There’s nothing purtier then a wood bed in a pickup, don’t you think? My Bondorella, though, didn’t have one. No. She had a sheet metal bed when I bought her. At first, I thought someone had simply welded it in over the wood, because when you looked underneath, there were all these splintered boards jutting out from the bottom. I couldn’t understand WHY anyone would do that!
Years later I found out why, but I’ll share that answer in a minute. First take the journey with me.
I really wanted a wood bed. The guy who built my flathead had also been working on a ’51 F1, and the owners wanted to put in a brand new shiny Oak bed. I asked Charles what they planned on doing with the old one. Toss it, he said. Toss it?? NO! It was so pretty! So I bought the wood from them for $20. Granted, the boards needed to be refinished, but the character of the weathered planks fit Bondorella. I couldn’t imagine a brand new shiny oak bed in the back of her. No. She needed something with a few years on them. She needed the mars and scars of age.
A couple years later, Bondorella got all mechanically sound and became the road demon she is today. With the boards beautifully refinished in Cherry, it was time to put in the bed, I figured. Yeah. Not so easy. When I laid it all in, none of the mounting holes lined up. It wouldn’t lay flat because of the wheel wells. It seemed too narrow. What the heck? I went on a hunt for answers, and after a little cruise on the information highway, learned the truck beds changed between ’48 and ’51. The later years didn’t have the wheel well indents like my ’48. Great. Now I owned a useless stack of wood and still had an open frame for a bed (although I did like looking at my cool exhaust!)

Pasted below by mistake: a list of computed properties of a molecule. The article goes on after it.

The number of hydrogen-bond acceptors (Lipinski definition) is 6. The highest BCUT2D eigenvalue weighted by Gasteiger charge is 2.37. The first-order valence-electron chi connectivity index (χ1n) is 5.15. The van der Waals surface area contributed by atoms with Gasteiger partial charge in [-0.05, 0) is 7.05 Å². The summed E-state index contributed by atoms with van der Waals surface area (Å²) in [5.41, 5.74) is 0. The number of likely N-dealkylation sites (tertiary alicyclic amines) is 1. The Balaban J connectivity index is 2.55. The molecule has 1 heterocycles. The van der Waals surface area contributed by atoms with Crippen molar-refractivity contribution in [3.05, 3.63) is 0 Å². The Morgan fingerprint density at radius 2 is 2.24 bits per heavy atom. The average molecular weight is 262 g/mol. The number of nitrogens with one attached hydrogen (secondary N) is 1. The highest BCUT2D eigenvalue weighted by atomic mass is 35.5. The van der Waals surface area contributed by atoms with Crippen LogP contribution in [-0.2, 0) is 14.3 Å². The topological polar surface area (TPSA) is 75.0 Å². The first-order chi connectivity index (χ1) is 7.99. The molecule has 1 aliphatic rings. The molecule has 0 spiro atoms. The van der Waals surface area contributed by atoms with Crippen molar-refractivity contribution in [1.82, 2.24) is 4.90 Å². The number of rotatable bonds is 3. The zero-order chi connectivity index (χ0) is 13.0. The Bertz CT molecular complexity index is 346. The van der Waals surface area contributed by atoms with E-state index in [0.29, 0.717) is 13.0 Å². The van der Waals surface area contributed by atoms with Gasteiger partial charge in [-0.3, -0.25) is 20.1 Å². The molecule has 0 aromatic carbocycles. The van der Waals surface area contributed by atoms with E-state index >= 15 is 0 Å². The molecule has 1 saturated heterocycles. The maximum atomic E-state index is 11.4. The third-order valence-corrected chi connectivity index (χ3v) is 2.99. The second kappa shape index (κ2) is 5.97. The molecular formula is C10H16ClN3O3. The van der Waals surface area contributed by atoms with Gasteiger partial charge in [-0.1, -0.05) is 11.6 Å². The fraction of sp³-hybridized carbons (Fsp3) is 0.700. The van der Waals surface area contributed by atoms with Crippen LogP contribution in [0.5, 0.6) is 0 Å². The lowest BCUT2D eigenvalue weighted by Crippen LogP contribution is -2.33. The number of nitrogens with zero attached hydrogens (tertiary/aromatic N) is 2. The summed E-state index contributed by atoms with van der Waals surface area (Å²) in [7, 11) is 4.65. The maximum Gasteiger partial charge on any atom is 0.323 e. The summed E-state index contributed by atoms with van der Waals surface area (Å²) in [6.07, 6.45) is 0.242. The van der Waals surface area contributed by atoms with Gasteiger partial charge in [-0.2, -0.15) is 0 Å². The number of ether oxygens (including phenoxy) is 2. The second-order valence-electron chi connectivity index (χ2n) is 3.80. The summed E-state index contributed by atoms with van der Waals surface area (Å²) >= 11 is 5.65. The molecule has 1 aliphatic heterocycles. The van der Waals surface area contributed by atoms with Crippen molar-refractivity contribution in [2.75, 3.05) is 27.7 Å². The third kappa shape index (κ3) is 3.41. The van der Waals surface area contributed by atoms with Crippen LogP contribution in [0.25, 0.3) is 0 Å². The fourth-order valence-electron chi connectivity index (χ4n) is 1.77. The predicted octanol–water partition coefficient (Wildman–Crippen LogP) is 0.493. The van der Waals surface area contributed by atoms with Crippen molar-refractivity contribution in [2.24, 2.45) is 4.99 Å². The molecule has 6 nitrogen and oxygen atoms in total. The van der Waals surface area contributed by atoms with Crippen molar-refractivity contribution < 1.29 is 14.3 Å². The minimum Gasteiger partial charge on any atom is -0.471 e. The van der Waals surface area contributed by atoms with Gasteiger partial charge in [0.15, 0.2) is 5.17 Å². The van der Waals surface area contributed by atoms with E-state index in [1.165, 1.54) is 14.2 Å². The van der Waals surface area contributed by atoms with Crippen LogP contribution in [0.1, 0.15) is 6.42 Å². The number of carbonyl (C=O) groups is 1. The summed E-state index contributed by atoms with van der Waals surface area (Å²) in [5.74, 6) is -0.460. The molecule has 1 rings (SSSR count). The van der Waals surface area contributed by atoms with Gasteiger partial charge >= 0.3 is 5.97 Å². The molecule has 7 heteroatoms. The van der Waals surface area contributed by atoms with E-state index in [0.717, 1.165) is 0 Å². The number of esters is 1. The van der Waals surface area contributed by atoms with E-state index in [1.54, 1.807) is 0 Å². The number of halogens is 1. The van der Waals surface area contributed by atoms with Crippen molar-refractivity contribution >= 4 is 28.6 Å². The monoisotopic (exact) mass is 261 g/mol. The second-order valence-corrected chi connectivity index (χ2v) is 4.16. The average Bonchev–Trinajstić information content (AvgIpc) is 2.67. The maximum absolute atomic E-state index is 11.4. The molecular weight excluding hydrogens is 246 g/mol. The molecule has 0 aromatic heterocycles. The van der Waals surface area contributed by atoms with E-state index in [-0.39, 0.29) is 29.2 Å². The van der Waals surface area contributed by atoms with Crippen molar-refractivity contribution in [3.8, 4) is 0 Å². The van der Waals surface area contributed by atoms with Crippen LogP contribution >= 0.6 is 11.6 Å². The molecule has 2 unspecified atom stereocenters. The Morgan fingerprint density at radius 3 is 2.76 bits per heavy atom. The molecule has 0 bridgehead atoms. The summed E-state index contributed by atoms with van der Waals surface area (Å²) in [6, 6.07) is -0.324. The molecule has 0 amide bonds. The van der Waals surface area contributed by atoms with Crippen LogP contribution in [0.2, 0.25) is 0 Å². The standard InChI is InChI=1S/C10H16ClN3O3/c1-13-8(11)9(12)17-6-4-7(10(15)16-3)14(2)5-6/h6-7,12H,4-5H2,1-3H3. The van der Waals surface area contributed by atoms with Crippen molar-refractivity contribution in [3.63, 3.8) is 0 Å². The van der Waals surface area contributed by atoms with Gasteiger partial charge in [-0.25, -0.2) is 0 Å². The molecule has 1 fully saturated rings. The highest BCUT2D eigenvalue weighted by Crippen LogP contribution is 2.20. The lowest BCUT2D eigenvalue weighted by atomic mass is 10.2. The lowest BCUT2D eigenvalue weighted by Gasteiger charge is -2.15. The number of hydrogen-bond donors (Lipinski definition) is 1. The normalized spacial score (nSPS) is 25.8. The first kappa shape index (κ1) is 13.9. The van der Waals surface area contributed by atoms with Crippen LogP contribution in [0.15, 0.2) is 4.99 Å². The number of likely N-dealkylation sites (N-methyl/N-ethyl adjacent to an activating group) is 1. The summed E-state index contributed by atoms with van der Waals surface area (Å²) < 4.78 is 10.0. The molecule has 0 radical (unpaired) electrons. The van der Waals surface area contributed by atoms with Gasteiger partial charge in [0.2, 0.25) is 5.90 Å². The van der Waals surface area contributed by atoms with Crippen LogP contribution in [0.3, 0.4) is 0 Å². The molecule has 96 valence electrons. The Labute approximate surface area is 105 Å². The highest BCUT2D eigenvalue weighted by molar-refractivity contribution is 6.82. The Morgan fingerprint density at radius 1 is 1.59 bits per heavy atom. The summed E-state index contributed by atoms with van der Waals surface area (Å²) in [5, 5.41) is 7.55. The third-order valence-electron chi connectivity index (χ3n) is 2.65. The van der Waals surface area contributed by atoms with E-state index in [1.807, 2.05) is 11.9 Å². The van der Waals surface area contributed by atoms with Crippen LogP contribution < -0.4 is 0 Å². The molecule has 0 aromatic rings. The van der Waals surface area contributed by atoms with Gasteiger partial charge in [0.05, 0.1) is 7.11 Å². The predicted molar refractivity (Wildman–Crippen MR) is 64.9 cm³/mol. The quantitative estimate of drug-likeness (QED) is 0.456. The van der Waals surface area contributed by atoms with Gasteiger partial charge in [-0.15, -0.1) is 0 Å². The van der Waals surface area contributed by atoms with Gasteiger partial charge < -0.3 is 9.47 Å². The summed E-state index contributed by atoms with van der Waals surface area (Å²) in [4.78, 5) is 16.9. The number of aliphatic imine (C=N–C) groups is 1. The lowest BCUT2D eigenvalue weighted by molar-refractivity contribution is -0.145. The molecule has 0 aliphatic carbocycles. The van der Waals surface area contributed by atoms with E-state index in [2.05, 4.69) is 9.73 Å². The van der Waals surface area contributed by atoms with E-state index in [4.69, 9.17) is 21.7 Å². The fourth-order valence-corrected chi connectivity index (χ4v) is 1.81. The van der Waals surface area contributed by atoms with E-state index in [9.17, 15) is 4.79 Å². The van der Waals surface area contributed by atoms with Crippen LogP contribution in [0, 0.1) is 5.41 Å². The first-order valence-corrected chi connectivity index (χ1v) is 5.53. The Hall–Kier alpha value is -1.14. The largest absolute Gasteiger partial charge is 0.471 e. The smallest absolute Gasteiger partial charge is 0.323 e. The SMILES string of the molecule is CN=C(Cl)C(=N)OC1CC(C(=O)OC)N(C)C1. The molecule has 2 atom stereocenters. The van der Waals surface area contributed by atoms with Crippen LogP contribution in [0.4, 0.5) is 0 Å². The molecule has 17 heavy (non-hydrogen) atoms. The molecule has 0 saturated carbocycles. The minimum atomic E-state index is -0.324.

Dang it! There had to be a solution!!
I pondered. I postulated. I experimented. I contemplated buying new bed wood. Finally, I found some reference on the internet about cross slats–this after Brian had suggested that might be the solution to getting the bed above the wheel indents. I gave it a try and bought six 1×2 boards, laying them across the frame then putting the bed wood on top. Sure enough, it worked.
Next stop, put all the boards together with the slats using the bolts and large flat washers that pressure fit them together. First, I checked the metal slats to see if there was a top and bottom; didn’t seem to be. The holes were spaced the same amount from the ends. I put the wood together outside the truck, in two sections to make it more manageable. And guess what? I was wrong. There was a top and bottom. The internal holes weren’t equally spaced! So yeah… I had to take the boards apart again, and flip around a couple slats. No biggie. All in the learning process.
The next obstacle: How to mount everything to the frame. None of the slat holes matched up, and I didn’t want to simply use the side and end pieces to hold them down because I actually want to use the bed to carry around my trials bike when I head out to El Mirage. Looking through the catalogue for the hardware to put boards and slats together, I saw a bag of four bed to frame bolts with tapered washers. But how did they attach???
Again. Back to the internet to find pictures of beds. Most of them didn’t show any indication of how they mounted. Then I ran across a picture where the bolts
were drilled right through the wood. Yikes!! Drill through that pretty wood? You know what? YES. It made the most sense, would be the most secure, and really… fit the nature of Bondorella. She’s not about show perfection; she’s about being FUNCTIONAL. And cool, of course.
So that’s what I did. I now have a bed. WOO HOO!!!! Yes, I still need trim pieces, and I plan on mounting a big metal box in the back to stash things… but I HAVE A BED!!! And it’s so, so pretty. The cherry finish works perfectly.
Oh! So the answer to “Why would someone cover a wood bed?” Turns out the ’48 didn’t come with a wood bed, it came with a sheet metal over tongue-and-groove wood bed, just like Bondorella had when I bought her. Because of the war-time need for metal, manufacturers switched away from the more desirable sheet metal bed to the wooden beds in ’49. But you know what? Wood beds are way too pretty, and even though Bondorella wouldn’t have had one in ’48, I think she deserves that beauty now, don’t you?